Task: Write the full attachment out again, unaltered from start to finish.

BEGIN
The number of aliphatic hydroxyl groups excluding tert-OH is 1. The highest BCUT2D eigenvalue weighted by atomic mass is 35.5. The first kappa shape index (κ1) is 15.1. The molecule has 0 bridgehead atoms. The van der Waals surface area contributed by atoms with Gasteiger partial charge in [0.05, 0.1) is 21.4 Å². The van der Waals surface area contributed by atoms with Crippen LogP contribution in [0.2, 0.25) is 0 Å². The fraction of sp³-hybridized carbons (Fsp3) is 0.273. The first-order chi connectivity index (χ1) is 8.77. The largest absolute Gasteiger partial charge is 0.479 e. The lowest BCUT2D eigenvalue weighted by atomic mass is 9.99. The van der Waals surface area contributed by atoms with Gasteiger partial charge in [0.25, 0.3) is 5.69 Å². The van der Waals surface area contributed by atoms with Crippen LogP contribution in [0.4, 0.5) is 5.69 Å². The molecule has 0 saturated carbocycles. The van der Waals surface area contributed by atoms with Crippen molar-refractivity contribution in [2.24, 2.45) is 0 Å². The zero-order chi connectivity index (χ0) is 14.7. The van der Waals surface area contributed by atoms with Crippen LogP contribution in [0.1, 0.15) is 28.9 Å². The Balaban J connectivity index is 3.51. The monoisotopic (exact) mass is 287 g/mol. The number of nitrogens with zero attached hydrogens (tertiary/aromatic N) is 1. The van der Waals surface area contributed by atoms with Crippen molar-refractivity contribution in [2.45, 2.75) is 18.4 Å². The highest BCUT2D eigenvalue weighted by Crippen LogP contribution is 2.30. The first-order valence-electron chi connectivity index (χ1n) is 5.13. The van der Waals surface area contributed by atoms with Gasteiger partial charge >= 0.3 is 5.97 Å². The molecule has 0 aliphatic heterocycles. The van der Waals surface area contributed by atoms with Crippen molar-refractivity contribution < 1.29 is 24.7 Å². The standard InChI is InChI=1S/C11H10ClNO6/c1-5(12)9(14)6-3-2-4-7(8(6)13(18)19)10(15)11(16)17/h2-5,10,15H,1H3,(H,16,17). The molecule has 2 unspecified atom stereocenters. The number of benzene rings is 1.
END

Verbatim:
The number of aliphatic hydroxyl groups excluding tert-OH is 1. The highest BCUT2D eigenvalue weighted by atomic mass is 35.5. The first kappa shape index (κ1) is 15.1. The molecule has 0 bridgehead atoms. The van der Waals surface area contributed by atoms with Gasteiger partial charge in [0.05, 0.1) is 21.4 Å². The van der Waals surface area contributed by atoms with Crippen LogP contribution in [0.2, 0.25) is 0 Å². The fraction of sp³-hybridized carbons (Fsp3) is 0.273. The first-order chi connectivity index (χ1) is 8.77. The largest absolute Gasteiger partial charge is 0.479 e. The lowest BCUT2D eigenvalue weighted by atomic mass is 9.99. The van der Waals surface area contributed by atoms with Gasteiger partial charge in [0.25, 0.3) is 5.69 Å². The van der Waals surface area contributed by atoms with Crippen LogP contribution in [0.4, 0.5) is 5.69 Å². The molecule has 0 saturated carbocycles. The van der Waals surface area contributed by atoms with Crippen molar-refractivity contribution in [2.24, 2.45) is 0 Å². The zero-order chi connectivity index (χ0) is 14.7. The van der Waals surface area contributed by atoms with Crippen LogP contribution in [0.1, 0.15) is 28.9 Å². The Balaban J connectivity index is 3.51. The monoisotopic (exact) mass is 287 g/mol. The number of nitrogens with zero attached hydrogens (tertiary/aromatic N) is 1. The van der Waals surface area contributed by atoms with Crippen molar-refractivity contribution in [2.45, 2.75) is 18.4 Å². The highest BCUT2D eigenvalue weighted by Crippen LogP contribution is 2.30. The first-order valence-electron chi connectivity index (χ1n) is 5.13. The van der Waals surface area contributed by atoms with Gasteiger partial charge >= 0.3 is 5.97 Å². The molecule has 0 aliphatic heterocycles. The van der Waals surface area contributed by atoms with Crippen molar-refractivity contribution < 1.29 is 24.7 Å². The standard InChI is InChI=1S/C11H10ClNO6/c1-5(12)9(14)6-3-2-4-7(8(6)13(18)19)10(15)11(16)17/h2-5,10,15H,1H3,(H,16,17). The molecule has 2 unspecified atom stereocenters. The number of benzene rings is 1.